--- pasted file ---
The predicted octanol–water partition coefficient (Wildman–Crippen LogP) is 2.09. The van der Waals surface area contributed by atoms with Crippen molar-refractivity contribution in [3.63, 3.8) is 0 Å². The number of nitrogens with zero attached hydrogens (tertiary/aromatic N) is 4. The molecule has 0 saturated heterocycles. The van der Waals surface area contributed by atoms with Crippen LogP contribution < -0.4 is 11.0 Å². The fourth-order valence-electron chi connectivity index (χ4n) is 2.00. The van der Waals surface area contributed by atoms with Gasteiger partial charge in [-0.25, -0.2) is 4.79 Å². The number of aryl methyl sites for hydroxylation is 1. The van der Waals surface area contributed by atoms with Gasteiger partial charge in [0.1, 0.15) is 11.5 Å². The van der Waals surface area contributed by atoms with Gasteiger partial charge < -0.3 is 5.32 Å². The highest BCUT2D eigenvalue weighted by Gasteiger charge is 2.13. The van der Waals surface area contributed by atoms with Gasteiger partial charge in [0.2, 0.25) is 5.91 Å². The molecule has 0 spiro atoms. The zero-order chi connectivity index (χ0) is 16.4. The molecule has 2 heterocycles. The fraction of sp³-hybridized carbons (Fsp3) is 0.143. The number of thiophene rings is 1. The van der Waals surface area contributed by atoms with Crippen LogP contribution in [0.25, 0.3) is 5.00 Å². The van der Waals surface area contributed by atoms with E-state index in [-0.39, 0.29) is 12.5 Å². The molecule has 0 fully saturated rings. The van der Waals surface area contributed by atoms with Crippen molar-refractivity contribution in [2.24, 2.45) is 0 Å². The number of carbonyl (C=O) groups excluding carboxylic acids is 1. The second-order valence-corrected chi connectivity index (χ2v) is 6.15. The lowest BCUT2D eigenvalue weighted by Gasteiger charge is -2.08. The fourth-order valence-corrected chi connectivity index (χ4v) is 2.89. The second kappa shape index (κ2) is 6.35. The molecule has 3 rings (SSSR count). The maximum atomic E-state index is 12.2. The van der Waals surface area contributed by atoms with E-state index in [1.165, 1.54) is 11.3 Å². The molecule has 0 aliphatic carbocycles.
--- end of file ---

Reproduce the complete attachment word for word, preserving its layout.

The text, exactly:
The predicted octanol–water partition coefficient (Wildman–Crippen LogP) is 2.09. The van der Waals surface area contributed by atoms with Crippen molar-refractivity contribution in [3.63, 3.8) is 0 Å². The number of nitrogens with zero attached hydrogens (tertiary/aromatic N) is 4. The molecule has 0 saturated heterocycles. The van der Waals surface area contributed by atoms with Crippen LogP contribution < -0.4 is 11.0 Å². The fourth-order valence-electron chi connectivity index (χ4n) is 2.00. The van der Waals surface area contributed by atoms with Gasteiger partial charge in [-0.25, -0.2) is 4.79 Å². The number of aryl methyl sites for hydroxylation is 1. The van der Waals surface area contributed by atoms with Gasteiger partial charge in [0.1, 0.15) is 11.5 Å². The van der Waals surface area contributed by atoms with Gasteiger partial charge < -0.3 is 5.32 Å². The highest BCUT2D eigenvalue weighted by Gasteiger charge is 2.13. The van der Waals surface area contributed by atoms with Gasteiger partial charge in [0.2, 0.25) is 5.91 Å². The molecule has 0 spiro atoms. The zero-order chi connectivity index (χ0) is 16.4. The molecule has 2 heterocycles. The fraction of sp³-hybridized carbons (Fsp3) is 0.143. The number of thiophene rings is 1. The van der Waals surface area contributed by atoms with Crippen LogP contribution in [0.25, 0.3) is 5.00 Å². The van der Waals surface area contributed by atoms with E-state index in [-0.39, 0.29) is 12.5 Å². The molecule has 0 fully saturated rings. The van der Waals surface area contributed by atoms with Crippen molar-refractivity contribution in [2.24, 2.45) is 0 Å². The number of carbonyl (C=O) groups excluding carboxylic acids is 1. The second-order valence-corrected chi connectivity index (χ2v) is 6.15. The lowest BCUT2D eigenvalue weighted by Gasteiger charge is -2.08. The fourth-order valence-corrected chi connectivity index (χ4v) is 2.89. The second kappa shape index (κ2) is 6.35. The molecule has 3 rings (SSSR count). The maximum atomic E-state index is 12.2. The van der Waals surface area contributed by atoms with E-state index in [1.165, 1.54) is 11.3 Å². The molecule has 0 aliphatic carbocycles.